For derivative instruments that are designated and qualify as net foreign investment hedges, the effective portion of the gain or loss on the derivative is included in “Cumulative Translation Adjustments” in AOCI. At June 30, 2012 and December 31, 2011, the Company had no open forward contracts or outstanding options to buy, sell or exchange foreign currencies designated as net foreign investment hedges. At June 30, 2012, the Company had outstanding foreign-currency denominated debt designated as a hedge of net foreign investment of $569 million ($585 million at December 31, 2011). The results of hedges of the Company’s net investment in foreign operations included in “Cumulative Translation Adjustments” in AOCI was a net gain of $10 million after tax at June 30, 2012 (net loss of $48 million after tax at December 31, 2011). See Note P for further detail on changes in AOCI.
Other Derivative Instruments
The Company utilizes futures, options and swap instruments that are effective as economic hedges of commodity price exposures, but do not meet the hedge accounting criteria for derivatives and hedging. At June 30, 2012 and December 31, 2011, the Company had the following aggregate notionals of outstanding commodity contracts:
 
Commodity
Jun 30,
2012

 
Dec 31,
2011

 
Notional Volume Unit
Ethane
1.5

 
2.1

 
million barrels
Naphtha
45.0

 
82.5

 
kilotons
Natural Gas
1.0

 
4.6

 
million million British thermal units

The Company also uses foreign exchange forward contracts, options, and cross-currency swaps that are not designated as hedging instruments primarily to manage foreign currency exposure. The Company had open foreign exchange contracts with various expiration dates to buy, sell or exchange foreign currencies with a notional U.S. dollar equivalent of $14,659 million at June 30, 2012 ($14,002 million at December 31, 2011) and open interest rate swaps with a notional U.S. dollar equivalent of $335 million at June 30, 2012 (no open interest rate swaps at December 31, 2011).

15

Table of Contents

The following table provides the fair value and gross balance sheet classification of derivative instruments at June 30, 2012 and December 31, 2011:

Fair Value of Derivative Instruments
In millions
Balance Sheet Classification
 
Jun 30,
2012

 
Dec 31,
2011

Asset Derivatives
 
 
 
 
 
Derivatives designated as hedges:
 
 
 
 
 
Interest rates
Other current assets
 
$

 
$

Commodities
Other current assets
 
11

 
5

Foreign currency
Accounts and notes receivable – Other
 
4

 
9

Total derivatives designated as hedges
 
 
$
15

 
$
14

Derivatives not designated as hedges:
 
 
 
 
 
Interest rates
Other current assets
 
$

 
$

Commodities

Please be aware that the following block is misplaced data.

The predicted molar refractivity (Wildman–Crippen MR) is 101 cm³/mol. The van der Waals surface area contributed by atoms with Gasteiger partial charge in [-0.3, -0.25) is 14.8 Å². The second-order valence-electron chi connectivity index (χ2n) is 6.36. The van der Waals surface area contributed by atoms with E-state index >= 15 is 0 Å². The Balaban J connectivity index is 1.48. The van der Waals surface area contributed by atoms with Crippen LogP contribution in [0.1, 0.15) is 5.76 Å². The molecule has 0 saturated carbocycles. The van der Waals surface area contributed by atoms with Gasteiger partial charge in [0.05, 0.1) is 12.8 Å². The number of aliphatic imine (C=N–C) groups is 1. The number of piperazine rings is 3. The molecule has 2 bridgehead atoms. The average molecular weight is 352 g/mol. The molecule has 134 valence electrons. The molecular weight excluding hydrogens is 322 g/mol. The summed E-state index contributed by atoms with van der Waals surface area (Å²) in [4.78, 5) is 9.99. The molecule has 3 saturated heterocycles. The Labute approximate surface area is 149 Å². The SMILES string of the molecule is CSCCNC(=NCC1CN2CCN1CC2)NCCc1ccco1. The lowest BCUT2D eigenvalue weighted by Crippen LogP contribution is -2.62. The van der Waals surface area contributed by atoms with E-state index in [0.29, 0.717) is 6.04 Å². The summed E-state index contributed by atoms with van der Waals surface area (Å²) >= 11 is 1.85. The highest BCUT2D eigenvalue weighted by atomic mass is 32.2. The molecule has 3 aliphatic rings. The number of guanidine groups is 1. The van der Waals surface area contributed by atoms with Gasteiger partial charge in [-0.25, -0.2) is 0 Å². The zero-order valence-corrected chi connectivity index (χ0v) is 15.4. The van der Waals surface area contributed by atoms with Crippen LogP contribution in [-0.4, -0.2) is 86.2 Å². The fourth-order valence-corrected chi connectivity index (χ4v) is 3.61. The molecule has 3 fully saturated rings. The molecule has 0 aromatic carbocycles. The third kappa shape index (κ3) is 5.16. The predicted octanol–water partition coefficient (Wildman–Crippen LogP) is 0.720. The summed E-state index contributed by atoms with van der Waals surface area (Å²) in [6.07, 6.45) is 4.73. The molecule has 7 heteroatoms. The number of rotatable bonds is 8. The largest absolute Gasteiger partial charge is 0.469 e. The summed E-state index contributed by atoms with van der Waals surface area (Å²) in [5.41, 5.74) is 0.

Other current assets
 
14

 
19

Foreign currency
Accounts and notes receivable – Other
 
37

 
66

Total derivatives not designated as hedges
 
 
$
51

 
$
85

Total asset derivatives
 
 
$
66

 
$
99

Liability Derivatives
 
 
 
 
 
Derivatives designated as hedges:
 
 
 
 
 
Interest rates
Accounts payable – Other
 
$
6

 
$

Commodities
Accounts payable – Other
 
33

 
11

Foreign currency
Accounts payable – Other
 
1

 
8

Total derivatives designated as hedges
 
 
$
40

 
$
19

Derivatives not designated as hedges:
 
 
 
 
 
Interest rates
Accounts payable – Other
 
$

 
$

Commodities
Accounts payable – Other
 
11

 
9

Foreign currency
Accounts payable – Other
 
45

 
53

Total derivatives not designated as hedges
 
 
$
56

 
$
62

Total liability derivatives
 
 
$
96

 
$
81






16

Table of Contents

NOTE H – FAIR VALUE MEASUREMENTS
Fair Value Measurements on a Recurring Basis
The following tables summarize the bases used to measure certain assets and liabilities at fair value on a recurring basis:
Basis of Fair Value Measurements
on a Recurring Basis
at June 30, 2012

In millions
Quoted Prices
in Active
Markets for
Identical Items
(Level 1)

 
Significant
Other
Observable
Inputs
(Level 2)

 
Significant
Unobservable
Inputs
(Level 3)

 
Counterparty
and Cash
Collateral
Netting (1)

 
Total  

Assets at fair value:
 
 
 
 
 
 
 
 
 
Interests in trade accounts receivable conduits (2)
$

 
$

 
$
1,220

 
$

 
$
1,220

Equity securities (3)
671

 
33

 

 

 
704

Debt securities: (3)

 

 

 

 
 
Government debt (4)

 
582

 

 

 
582

Corporate bonds

 
777

 

 

 
777

Derivatives relating to: (5)

 

 

 

 
 
Commodities
11

 
14

 

 
(3
)
 
22

Foreign currency

 
41

 

 
(18
)
 
23

Total assets at fair value
$
682

 
$
1,447

 
$
1,220

 
$
(21
)
 
$
3,328

Liabilities at fair value:
 
 
 
 
 
 
 
 
 
Long-term debt (6)
$

 
$
23,308

 
$

 
$

 
$
23,308

Derivatives relating to: (5)
 
 
 
 
 
 
 
 
 
Interest rates

 
6

 

 

 
6

Commodities
27

 
17

 

 
(33
)
 
11

Foreign currency

 
46

 

 
(18
)
 
28

Total liabilities at fair value
$
27

 
$
23,377

 
$

 
$
(51
)

$
23,353


Basis of Fair Value Measurements
on a Recurring Basis
at December 31, 2011

In millions
Quoted Prices
in Active
Markets for
Identical Items
(Level 1)

 
Significant
Other
Observable
Inputs
(Level 2)

 
Significant
Unobservable
Inputs
(Level 3)

 
Counterparty
and Cash
Collateral
Netting (1)

 
Total  

Assets at fair value:
 
 
 
 
 
 
 
 
 
Interests in trade accounts receivable conduits (2)
$

 
$

 
$
1,141

 
$

 
$
1,141

Equity securities (3)
634

 
33

 

 

 
667

Debt securities: (3)

 

 

 

 
 
Government debt (4)

 
618

 

 

 
618

Corporate bonds

 
723

 

 

 
723

Derivatives relating to: (5)

 

 

 

 
 
Commodities
10

 
14

 

 
(8
)
 
16

Foreign currency

 
75

 

 
(44
)
 
31

Total assets at fair value
$
644

 
$
1,463

 
$
1,141

 
$
(52
)
 
$
3,196

Liabilities at fair value:
 
 
 
 
 
 
 
 
 
Long-term debt (6)
$

 
$
23,789

 
$

 
$

 
$
23,789

Derivatives relating to: (5)
 
 
 
 
 
 
 
 
 
Commodities
13

 
7

 

 
(19
)
 
1

Foreign currency

 
61

 

 
(44
)
 
17

Total liabilities at fair value